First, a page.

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15-Minute Cities (2) - ORIGINAL CONTENT

Edward A. Reid Jr.
Posted On:
Jul 18, 2023 at 7:00 AM
Climate Change

The broad concept of 15-Minute Cities is not new, though the proposed version of the future is very different from its predecessors. The earlier 15-minute cities in the United States were voluntarily established small neighborhoods distinguished by the common ethnic or religious backgrounds of their residents. Many US cities still have Italian, Irish, Polish and Slavic neighborhoods. Many large cities have a Chinatown or a Koreatown or a Little Italy. Many also have Jewish neighborhoods. Some neighborhoods, such as the Harlem neighborhood in Manhattan, grew and later divided into two neighborhoods. Some cities even have suburbs which are predominantly populated by a single ethnic or religious group.

However, the 15-minute cities being proposed as an approach to reducing anthropogenic climate change are very different. First, they would have far greater population density, leading to clusters of high-rise mixed-use buildings housing schools, retail establishments, business offices, restaurants, recreation facilities, medical and dental offices, emergency medical facilities and other service businesses. High population density is necessary to assure a customer base sufficient to support the various non-residential facilities within the city.

The proposed 15-minute cities bear some resemblance to the housing projects built in numerous US cities to provide low-income housing, many of which either started out as or later became racially segregated. However, the current emphasis on Diversity, Equity and Inclusion (DEI) should avoid racial, religious or ethnic segregation, at least by intent. Economic segregation might be far more difficult to avoid.

Developing 15-minute cities within existing major cities would be very difficult because of the diverse ownership of the existing property and infrastructure. It would also be a major exercise in “broken window economics”, removing existing functional infrastructure to replace it with higher density, mixed-use infrastructure. Redevelopment would displace current residents and businesses for several years while demolition and construction occurred. Construction would require large quantities of concrete, steel, brick and glass. Fabrication of these materials is very energy intensive and current production methods require the use of fossil fuels.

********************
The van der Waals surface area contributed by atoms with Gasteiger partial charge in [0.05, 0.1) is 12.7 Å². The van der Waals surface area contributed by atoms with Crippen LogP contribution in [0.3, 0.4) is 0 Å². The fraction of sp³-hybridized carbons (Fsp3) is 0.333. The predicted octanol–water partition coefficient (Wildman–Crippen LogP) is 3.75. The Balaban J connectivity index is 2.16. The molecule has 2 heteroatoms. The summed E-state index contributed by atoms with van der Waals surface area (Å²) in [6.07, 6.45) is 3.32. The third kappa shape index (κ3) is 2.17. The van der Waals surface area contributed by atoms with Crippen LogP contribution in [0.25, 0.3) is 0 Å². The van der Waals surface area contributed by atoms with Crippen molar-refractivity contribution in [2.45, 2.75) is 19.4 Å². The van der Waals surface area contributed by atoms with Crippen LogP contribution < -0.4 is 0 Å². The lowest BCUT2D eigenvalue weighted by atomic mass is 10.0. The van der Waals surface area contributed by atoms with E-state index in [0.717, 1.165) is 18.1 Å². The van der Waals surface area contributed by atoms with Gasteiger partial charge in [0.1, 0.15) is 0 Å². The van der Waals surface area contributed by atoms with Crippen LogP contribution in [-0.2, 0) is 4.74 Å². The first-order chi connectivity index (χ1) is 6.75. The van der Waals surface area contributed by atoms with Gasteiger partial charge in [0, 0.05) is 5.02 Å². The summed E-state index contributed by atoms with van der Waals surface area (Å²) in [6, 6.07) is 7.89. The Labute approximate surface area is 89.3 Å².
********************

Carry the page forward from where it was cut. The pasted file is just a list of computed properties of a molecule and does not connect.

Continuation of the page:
The primary climate change benefits expected from 15-minute cities are reductions in vehicle use and emissions and improved building energy efficiency. Transportation outside the 15-minute cities would be primarily by electrified public transit operating on perimeter roads.

The success of individual 15-minute cities would depend upon their geographic location, the quality and character of the specific non-residential facilities and services available within the city and the features and quality of the residential dwelling units. Cities with excellent schools and recreational facilities would be likely to attract younger couples and families. Other cities might be more attractive to 55 and older residents based on the nature of the non-residential facilities available, perhaps including assisted living functionality and more extensive medical and rehabilitation facilities.

Cities with higher end shopping and restaurants, perhaps even concierge services, would be more attractive to wealthy potential occupants and would likely lead to some degree of economic self-segregation.

The selection of a 15-minute city with the optimal combination of facilities would be more critical than the current situation, since travel out of the 15-minute city would be less convenient than is typical currently.